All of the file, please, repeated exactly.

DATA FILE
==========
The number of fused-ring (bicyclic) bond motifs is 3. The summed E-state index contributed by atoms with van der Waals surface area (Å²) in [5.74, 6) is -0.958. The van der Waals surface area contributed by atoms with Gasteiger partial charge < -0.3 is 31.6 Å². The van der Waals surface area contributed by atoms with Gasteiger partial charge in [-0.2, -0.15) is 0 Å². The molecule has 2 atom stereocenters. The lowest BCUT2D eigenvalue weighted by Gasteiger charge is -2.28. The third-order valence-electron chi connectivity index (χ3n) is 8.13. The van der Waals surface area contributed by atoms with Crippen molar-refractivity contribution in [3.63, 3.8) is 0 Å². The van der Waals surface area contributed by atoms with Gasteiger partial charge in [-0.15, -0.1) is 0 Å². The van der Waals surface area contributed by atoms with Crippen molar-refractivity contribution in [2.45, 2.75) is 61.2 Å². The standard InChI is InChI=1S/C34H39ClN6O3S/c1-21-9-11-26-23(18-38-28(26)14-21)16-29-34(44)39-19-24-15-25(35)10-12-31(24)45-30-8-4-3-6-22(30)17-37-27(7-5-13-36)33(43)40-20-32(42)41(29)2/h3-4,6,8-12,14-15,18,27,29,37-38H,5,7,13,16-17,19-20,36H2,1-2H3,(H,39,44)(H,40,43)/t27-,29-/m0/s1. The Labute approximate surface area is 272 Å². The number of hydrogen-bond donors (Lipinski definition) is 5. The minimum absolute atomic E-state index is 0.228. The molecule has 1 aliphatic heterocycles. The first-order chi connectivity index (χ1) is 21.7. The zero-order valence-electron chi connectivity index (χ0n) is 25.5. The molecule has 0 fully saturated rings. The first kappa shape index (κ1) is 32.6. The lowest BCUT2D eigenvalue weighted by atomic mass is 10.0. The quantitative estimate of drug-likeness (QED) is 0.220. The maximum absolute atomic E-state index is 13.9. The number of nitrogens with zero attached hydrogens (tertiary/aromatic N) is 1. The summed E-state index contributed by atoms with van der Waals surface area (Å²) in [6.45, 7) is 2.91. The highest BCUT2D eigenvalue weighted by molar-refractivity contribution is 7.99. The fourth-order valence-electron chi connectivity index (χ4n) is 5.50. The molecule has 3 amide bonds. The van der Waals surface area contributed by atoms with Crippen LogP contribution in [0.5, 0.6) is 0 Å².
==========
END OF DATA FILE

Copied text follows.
The number of fused-ring (bicyclic) bond motifs is 3. The summed E-state index contributed by atoms with van der Waals surface area (Å²) in [5.74, 6) is -0.958. The van der Waals surface area contributed by atoms with Gasteiger partial charge < -0.3 is 31.6 Å². The van der Waals surface area contributed by atoms with Gasteiger partial charge in [-0.2, -0.15) is 0 Å². The molecule has 2 atom stereocenters. The lowest BCUT2D eigenvalue weighted by Gasteiger charge is -2.28. The third-order valence-electron chi connectivity index (χ3n) is 8.13. The van der Waals surface area contributed by atoms with Crippen molar-refractivity contribution in [3.63, 3.8) is 0 Å². The van der Waals surface area contributed by atoms with Gasteiger partial charge in [-0.15, -0.1) is 0 Å². The van der Waals surface area contributed by atoms with Crippen molar-refractivity contribution in [2.45, 2.75) is 61.2 Å². The standard InChI is InChI=1S/C34H39ClN6O3S/c1-21-9-11-26-23(18-38-28(26)14-21)16-29-34(44)39-19-24-15-25(35)10-12-31(24)45-30-8-4-3-6-22(30)17-37-27(7-5-13-36)33(43)40-20-32(42)41(29)2/h3-4,6,8-12,14-15,18,27,29,37-38H,5,7,13,16-17,19-20,36H2,1-2H3,(H,39,44)(H,40,43)/t27-,29-/m0/s1. The Labute approximate surface area is 272 Å². The number of hydrogen-bond donors (Lipinski definition) is 5. The minimum absolute atomic E-state index is 0.228. The molecule has 1 aliphatic heterocycles. The first-order chi connectivity index (χ1) is 21.7. The zero-order valence-electron chi connectivity index (χ0n) is 25.5. The molecule has 0 fully saturated rings. The first kappa shape index (κ1) is 32.6. The lowest BCUT2D eigenvalue weighted by atomic mass is 10.0. The quantitative estimate of drug-likeness (QED) is 0.220. The maximum absolute atomic E-state index is 13.9. The number of nitrogens with zero attached hydrogens (tertiary/aromatic N) is 1. The summed E-state index contributed by atoms with van der Waals surface area (Å²) in [6.45, 7) is 2.91. The highest BCUT2D eigenvalue weighted by molar-refractivity contribution is 7.99. The fourth-order valence-electron chi connectivity index (χ4n) is 5.50. The molecule has 3 amide bonds. The van der Waals surface area contributed by atoms with Crippen LogP contribution in [0.5, 0.6) is 0 Å².